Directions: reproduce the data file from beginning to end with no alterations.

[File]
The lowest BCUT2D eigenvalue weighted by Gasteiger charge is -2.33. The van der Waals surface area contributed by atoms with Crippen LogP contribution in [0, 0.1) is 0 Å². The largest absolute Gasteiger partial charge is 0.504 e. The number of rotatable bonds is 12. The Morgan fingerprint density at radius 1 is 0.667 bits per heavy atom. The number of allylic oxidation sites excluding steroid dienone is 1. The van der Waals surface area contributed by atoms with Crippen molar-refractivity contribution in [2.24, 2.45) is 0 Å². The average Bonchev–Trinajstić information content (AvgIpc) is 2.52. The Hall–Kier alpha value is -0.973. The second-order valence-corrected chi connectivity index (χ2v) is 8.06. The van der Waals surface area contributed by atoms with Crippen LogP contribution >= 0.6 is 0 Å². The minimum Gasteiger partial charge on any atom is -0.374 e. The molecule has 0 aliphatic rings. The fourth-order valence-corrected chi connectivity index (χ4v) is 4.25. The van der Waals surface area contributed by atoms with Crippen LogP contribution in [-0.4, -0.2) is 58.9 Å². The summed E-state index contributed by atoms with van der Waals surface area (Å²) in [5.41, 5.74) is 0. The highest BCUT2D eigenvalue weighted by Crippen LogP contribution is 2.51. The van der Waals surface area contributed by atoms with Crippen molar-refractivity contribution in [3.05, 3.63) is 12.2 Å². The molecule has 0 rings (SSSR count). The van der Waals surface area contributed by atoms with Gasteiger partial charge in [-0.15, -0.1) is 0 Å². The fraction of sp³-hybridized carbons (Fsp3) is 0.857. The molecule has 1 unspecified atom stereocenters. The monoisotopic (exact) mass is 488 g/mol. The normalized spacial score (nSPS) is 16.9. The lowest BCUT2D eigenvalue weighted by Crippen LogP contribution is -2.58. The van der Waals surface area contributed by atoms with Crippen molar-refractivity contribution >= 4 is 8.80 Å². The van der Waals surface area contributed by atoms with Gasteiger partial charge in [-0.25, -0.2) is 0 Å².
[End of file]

The lowest BCUT2D eigenvalue weighted by Gasteiger charge is -2.33. The van der Waals surface area contributed by atoms with Crippen LogP contribution in [0, 0.1) is 0 Å². The largest absolute Gasteiger partial charge is 0.504 e. The number of rotatable bonds is 12. The Morgan fingerprint density at radius 1 is 0.667 bits per heavy atom. The number of allylic oxidation sites excluding steroid dienone is 1. The van der Waals surface area contributed by atoms with Crippen molar-refractivity contribution in [2.24, 2.45) is 0 Å². The average Bonchev–Trinajstić information content (AvgIpc) is 2.52. The Hall–Kier alpha value is -0.973. The second-order valence-corrected chi connectivity index (χ2v) is 8.06. The van der Waals surface area contributed by atoms with Crippen LogP contribution >= 0.6 is 0 Å². The minimum Gasteiger partial charge on any atom is -0.374 e. The molecule has 0 aliphatic rings. The fourth-order valence-corrected chi connectivity index (χ4v) is 4.25. The van der Waals surface area contributed by atoms with Crippen LogP contribution in [-0.4, -0.2) is 58.9 Å². The summed E-state index contributed by atoms with van der Waals surface area (Å²) in [5.41, 5.74) is 0. The highest BCUT2D eigenvalue weighted by Crippen LogP contribution is 2.51. The van der Waals surface area contributed by atoms with Crippen molar-refractivity contribution in [3.05, 3.63) is 12.2 Å². The molecule has 0 rings (SSSR count). The van der Waals surface area contributed by atoms with Gasteiger partial charge in [-0.15, -0.1) is 0 Å². The fraction of sp³-hybridized carbons (Fsp3) is 0.857. The molecule has 1 unspecified atom stereocenters. The monoisotopic (exact) mass is 488 g/mol. The normalized spacial score (nSPS) is 16.9. The lowest BCUT2D eigenvalue weighted by Crippen LogP contribution is -2.58. The van der Waals surface area contributed by atoms with Crippen molar-refractivity contribution >= 4 is 8.80 Å². The van der Waals surface area contributed by atoms with Gasteiger partial charge in [-0.25, -0.2) is 0 Å².